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I went to Moscow to watch movies. Not!

Last summer I was employed by Mosfilm Studios to screen selected films from their vast library and to write a catalog for the international marketing of these films.

Who wouldn't be intrigued by a free trip to Moscow, a chance to learn about Russian films past and present, and an amazingly simple job? I was, until I arrived and learned that while much in Moscow is amazing, nothing is simple.

On my first day at the studio, I learned that I had no office. No one was quite sure where I would sit-or where I would watch films-but they were, they assured me, working on it.

The hotel they had arranged for me to live in-the Mosfilm Hotel-was located two blocks from the studio gate, but this was its only convenience. The lack of hot water was bearable-but the lack of a restaurant assumed great importance during my first weekend, when the studio and its cafeterias were closed. I gamely went out in search of groceries-to find that, as had been widely reported, there really is no food in the stores. It was MacDonald's or starve, and 15 years of vegetarianism were ended with the onset of a hunger that never completely left me until I left Moscow.

I was the only American employed by the studio. My innocent belief that I could live as a Muskovite was also, unfortunately, shared by my employers. Evenpost-Glasnost, it is common for most visitors to dine in their hotel. Dining in a restaurant outside of your hotel is often a complex, bribery-ridden affair, and it is, at best, unadvisable for a woman to dine out alone.

When I told Natasha, my interpreter, that I would be moving to the Intourist, a modern twenty-story hotel overlooking Red Square, she looked at me with wide-eyed shock.

"Oh no," she replied, "you don't want that. It's full of prostitutes and black marketeers."

Eventually, the studio found an office for me, but a system for screening films was long in coming. Some of the films were on video tape, and those I could view in my office-after tracking down the TV and VCR, kept under tight security upstairs. The screening room was a mystery all its own. In those first few weeks, I would often be summoned to one of the five screening rooms and find that there were cans of film stacked outside the door, but no projectionist ... or a projectionist, but no film and everyone in charge of my so-called screening schedule had disappeared. I would ask Natasha if there was someone we could phone and she would cross her arms, shrug, and say something in Russian that she translated for me as, "Maybe. But probably not."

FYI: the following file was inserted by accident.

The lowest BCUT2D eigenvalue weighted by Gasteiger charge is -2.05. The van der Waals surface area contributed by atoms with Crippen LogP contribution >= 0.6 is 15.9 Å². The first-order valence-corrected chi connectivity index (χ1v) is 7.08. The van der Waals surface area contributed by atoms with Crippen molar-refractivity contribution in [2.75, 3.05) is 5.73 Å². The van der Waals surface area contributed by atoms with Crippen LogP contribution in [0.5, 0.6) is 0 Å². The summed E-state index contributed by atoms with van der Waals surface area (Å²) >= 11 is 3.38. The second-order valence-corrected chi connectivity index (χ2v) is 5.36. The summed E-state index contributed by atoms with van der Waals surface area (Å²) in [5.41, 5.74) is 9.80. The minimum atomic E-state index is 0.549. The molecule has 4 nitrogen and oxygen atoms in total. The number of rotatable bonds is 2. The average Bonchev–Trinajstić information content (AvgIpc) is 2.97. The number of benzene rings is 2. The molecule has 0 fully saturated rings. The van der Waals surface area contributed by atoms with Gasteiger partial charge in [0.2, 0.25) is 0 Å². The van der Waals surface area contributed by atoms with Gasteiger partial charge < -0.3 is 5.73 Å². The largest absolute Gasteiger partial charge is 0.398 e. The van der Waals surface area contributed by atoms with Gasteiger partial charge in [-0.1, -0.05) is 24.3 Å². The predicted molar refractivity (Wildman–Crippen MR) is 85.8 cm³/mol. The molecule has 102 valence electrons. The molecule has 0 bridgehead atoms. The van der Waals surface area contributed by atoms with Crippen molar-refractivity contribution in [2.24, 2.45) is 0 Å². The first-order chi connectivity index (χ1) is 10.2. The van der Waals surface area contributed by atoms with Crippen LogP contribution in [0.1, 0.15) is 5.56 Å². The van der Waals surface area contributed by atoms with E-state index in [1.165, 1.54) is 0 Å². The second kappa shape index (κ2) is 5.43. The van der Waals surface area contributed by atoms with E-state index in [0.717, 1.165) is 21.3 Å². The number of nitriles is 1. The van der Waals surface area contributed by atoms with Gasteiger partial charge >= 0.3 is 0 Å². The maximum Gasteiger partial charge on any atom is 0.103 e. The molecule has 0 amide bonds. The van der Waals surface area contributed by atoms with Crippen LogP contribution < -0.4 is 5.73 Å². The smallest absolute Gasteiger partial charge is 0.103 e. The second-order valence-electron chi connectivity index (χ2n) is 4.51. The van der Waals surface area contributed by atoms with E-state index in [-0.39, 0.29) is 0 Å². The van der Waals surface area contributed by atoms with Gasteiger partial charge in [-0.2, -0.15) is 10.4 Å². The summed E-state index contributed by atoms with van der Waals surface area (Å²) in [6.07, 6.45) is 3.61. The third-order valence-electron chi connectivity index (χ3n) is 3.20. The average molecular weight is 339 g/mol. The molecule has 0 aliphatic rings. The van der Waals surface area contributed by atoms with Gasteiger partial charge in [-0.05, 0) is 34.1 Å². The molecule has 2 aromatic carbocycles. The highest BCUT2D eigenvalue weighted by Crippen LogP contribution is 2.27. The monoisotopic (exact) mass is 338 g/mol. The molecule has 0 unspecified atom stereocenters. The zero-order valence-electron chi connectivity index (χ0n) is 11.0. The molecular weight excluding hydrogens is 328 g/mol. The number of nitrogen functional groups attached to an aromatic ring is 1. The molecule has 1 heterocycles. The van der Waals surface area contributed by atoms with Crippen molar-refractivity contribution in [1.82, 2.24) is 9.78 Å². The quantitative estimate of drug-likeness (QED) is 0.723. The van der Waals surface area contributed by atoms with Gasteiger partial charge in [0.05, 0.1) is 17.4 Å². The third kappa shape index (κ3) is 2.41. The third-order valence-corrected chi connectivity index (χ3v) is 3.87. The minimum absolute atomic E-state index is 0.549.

I would insist that we make rounds of the studio offices, looking for someone, anyone, who might be able to show me a film on my ever-growing list. Natasha instinctively knew this was a fool's errand, and had little confidence that my task would ever be accomplished.

Slowly, I learned how to book time in the screening rooms-a complicated procedure of filling out forms, networking, and well-placed threats. I arranged for the TV, VCR and computer to be brought to my office every morning so that, in theory, I could get to work. But that is rarely what happened.

Instead: Someone arrives with faxes, missives of growing anxiety from people in Los Angeles, who want to know why they don't have answers to their urgent questions. Unfortunately, we have no way to tell them the fax has been on the blink for three days-which means our one international phone line is also out of commission. How do you tell someone the phone doesn't work?

At six p.m., there is a rapid exodus from the studio. Outside the gates, I haggle with the usual half-dozen cab drivers before I find one that will take me to the Intourist. At the hotel, I do my nightly ritual of dodging the taxi mafia, the hulking door-guards, a quick side step of the areas where the prostitutes ply their trade.

Then the ongoing argument with the maitre d' of the hotel restaurant, who stands before an empty room while declaring there is no place for me to sit. Once again, after the accomplishment of getting a table, I can order a meal without that trying necessity of reading a menu, since the list of available foodstuffs is invariably the same: "Red caviar, black caviar, beefsteak." Unless they've run out of beefsteak.

After two months in Moscow, I learn to expect the unexpected and dispense with my schedules, and simply extend my two-month stay to four. Before I left, I hoped I would watch some films. Maybe. But probably not.
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Author:Phillips, Christi
Publication:Video Age International
Date:Apr 1, 1992
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